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    600 word essay on the positive merits of politeness

    I wrote this as a trade to get pictures of boobs, just so you know.

    "One should never do anything that one cannot talk about after dinner." ~Oscar Wilde

    This entire essay could be composed solely out of Oscar Wilde quotes, but that would be missing the point and I probably would not get my just reward for this 2AM rumination on the merits of politeness.

    But I shall sprinkle my words with Oscar Wilde as generously as I can get away with.

    That. Is my politeness.

    My dedication to this essay.

    And to getting those pics.

    Perhaps the best way to start an essay about politeness from the perspective of someone who has been neglecting the artistic and the beautiful side of life for much too long and has lost much of his way with words ... is to define what "polite" even means in the first place.

    "Politeness is best expressed as the practical application of good manners or etiquette", as dear old Wikipedia has to say.

    Rubbish, that tells us nothing, just gives us two more wishy-washy terms to define. Ones that even within a single society are impossible to pinpoint. Just in my long lifetime of 21 years the rules of etiquette have changed significantly.

    When I started life the only well mannered thing to do was to take care you did not somehow manage to miss the diaper and I'm told, while utterly disgusting, pising all over your parents when they are changing you does not even begin to be ill mannered - it is even full of wit.

    Nowadays if I but imply that I am a gentleman, women laugh and call me lewd.

    So that definition is useless.

    Perhaps if we try with a little Wilde again: "The terror of society, which is the basis of morals, the terror of God, which is the secret of religion -- these are the two things that govern us."


    That becomes slightly more useful then does it not? We can now figure that politeness is some kind of selective function in the evolutionary algorithm of our behaviour. An uneducated person first tries to do or say a thing, if the outcome is favourable said behaviour is then reinforced, if the outcome is less than favourable the behaviour is lessened and eventually it goes away.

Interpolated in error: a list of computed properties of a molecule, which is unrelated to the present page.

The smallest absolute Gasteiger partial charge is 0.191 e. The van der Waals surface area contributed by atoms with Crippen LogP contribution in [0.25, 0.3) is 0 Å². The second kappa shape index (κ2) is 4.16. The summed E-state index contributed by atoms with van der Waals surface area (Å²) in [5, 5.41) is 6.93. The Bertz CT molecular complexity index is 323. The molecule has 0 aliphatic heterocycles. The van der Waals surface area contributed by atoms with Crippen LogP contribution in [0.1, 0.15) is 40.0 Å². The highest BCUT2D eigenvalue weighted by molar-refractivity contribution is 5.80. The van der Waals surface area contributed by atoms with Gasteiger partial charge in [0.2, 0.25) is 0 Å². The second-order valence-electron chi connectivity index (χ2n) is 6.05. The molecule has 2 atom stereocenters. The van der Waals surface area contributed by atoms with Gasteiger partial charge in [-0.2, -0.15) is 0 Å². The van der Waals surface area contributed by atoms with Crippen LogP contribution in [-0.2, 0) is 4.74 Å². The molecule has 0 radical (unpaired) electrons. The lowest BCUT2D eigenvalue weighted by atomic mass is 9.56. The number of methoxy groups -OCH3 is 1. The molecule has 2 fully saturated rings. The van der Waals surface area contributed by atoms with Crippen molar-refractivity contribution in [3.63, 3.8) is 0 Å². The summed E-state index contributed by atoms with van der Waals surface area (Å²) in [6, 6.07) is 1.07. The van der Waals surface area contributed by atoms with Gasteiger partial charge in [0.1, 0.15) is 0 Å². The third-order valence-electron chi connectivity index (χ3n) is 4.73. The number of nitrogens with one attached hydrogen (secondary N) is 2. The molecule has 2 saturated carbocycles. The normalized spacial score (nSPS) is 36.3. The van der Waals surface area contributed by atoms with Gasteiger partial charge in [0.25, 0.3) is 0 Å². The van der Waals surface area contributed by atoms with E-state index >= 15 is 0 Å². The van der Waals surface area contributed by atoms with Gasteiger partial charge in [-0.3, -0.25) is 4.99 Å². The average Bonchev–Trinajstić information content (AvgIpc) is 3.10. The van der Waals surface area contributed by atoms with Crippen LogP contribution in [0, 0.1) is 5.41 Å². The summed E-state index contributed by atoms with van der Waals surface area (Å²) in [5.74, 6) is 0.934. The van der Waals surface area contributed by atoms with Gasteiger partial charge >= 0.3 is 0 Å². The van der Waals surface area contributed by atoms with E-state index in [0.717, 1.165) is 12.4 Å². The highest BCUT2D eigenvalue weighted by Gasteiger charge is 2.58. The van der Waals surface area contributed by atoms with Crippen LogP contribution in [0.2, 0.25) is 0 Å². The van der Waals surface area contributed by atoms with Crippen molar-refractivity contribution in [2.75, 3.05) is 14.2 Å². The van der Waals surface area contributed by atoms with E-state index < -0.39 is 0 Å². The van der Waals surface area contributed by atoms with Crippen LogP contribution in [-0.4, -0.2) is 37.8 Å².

This then makes politeness an immesuarable discrete function of actions. We can observe it by measuring the median of the correlating discrete function of responses, which should in theory turn out to be a roughly sinusoidal function limiting to some sort of commonly defined moving average of positive responses.

    Sort of.

    Now that we know what we are talking about it becomes quite easy to discern what the positive merits of being polite are - positive responses!

    In general this should mean that when a person is polite it should be easier for them to achieve the attended goal of specific interactions with another.

    But: "To be good, according to the vulgar standard of goodness, is obviously quite easy. It merely requires a certain amount of sordid terror, a certain lack of imaginative thought, and a certain low passion for middle-class respectability." ~ Oscar Wilde

    And experience does often teach us that the exact opposite of being polite creates more success than being polite does. People do not like boring. People do not NOTICE boring. Boring is lame. Politely boring is horrible.

    When striving to achieve something one should be as far from polite as possible. Carefully frollicking on the line of appropriateness lies the key to success. And that is an order of magnitude worse than touching the politeness line. Oh yes!

    Please stop being polite. Only Americans want to be polite.

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    Published on November 2nd, 2010 in Essay, Oscar Wilde, Uncategorized

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